The Midlands Graduate School is an accredited Economic and Social Research Council (ESRC) Doctoral Training Partnership (DTP). One of 15 such partnerships in the UK, the Midlands Graduate School is a collaboration between the Universities of Warwick, Birmingham, Nottingham, Aston Leicester, Loughborough, De Montfort, and Nottingham Trent.
Loughborough University as part of Midlands Graduate School is now inviting applications for an ESRC Doctoral Studentship in association with the collaborative partner Young Epilepsy to commence in October 2024.
Physical activity is essential to maintain positive physical and mental health and prevent chronic disease. Children and young people should engage in at least an average of 60 minutes of moderate-to-vigorous intensity physical activity per day. Epilepsy is the most common serious neurological condition of childhood and is associated with significant stigma, lower quality of life, increased mental health problems, and lack of independence. Physical activity is often restricted among children with epilepsy because of concerns about seizures and fatigue, and lack of understanding of the benefits and risks associated with participation in physical activities and being physically active.
Partnerships between children with epilepsy and their families, school staff, and physical activity infrastructure (e.g., sports clubs), and their supporting epilepsy team (e.g., paediatricians) are an ideal place to identify key barriers and facilitators for physical activity promotion and design and initiate feasible and acceptable intervention strategies that are contextually relevant, and accessible. Despite this being a promising approach, these key partnerships have not been utilised to support children with epilepsy to lead active lives.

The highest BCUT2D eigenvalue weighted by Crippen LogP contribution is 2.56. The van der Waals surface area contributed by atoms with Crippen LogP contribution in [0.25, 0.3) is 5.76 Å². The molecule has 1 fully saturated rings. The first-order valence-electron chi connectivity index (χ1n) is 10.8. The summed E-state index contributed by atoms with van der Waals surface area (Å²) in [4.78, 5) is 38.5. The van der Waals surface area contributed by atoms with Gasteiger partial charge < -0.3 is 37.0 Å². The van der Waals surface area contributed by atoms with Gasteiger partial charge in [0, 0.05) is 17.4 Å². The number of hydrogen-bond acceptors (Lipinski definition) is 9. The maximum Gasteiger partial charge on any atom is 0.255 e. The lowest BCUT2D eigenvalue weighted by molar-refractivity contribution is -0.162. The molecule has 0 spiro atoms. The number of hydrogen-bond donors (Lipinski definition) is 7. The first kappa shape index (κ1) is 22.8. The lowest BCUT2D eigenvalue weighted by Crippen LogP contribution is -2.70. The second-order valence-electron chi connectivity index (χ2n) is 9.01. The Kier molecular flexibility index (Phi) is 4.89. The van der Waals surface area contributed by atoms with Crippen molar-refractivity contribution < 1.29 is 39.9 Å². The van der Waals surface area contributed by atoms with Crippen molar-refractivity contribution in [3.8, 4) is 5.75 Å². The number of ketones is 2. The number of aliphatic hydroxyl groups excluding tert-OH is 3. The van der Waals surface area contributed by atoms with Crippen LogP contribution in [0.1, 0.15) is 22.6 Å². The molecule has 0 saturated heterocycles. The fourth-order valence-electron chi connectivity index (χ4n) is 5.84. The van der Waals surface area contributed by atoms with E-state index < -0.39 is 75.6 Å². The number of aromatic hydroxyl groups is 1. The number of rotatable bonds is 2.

In collaboration with Young Epilepsy, the successful candidate will conduct a series of studies to address these gaps and enhance the understanding of feasible ways to increase physical activity among children with epilepsy. Studies could include co-designing strategies to increase physical activity among children with epilepsy and testing the implementation of these strategies into self-management care plans through an intervention study. The successful candidate will be supervised by an experienced and interdisciplinary supervisory team from the School of Sport, Exercise & Health Sciences at Loughborough University and Young Epilepsy, the operating name of The National Centre for Young People with Epilepsy Charitable Trust.
Candidates should have a degree in psychology, sports-science or a related subject, and have a strong interest in physical activity and intervention development. Candidates without a social science Masters degree will be eligible for a 1+3.5 award, the first year of which consists of a Masters in Social Science Research.
Application deadline: 26th February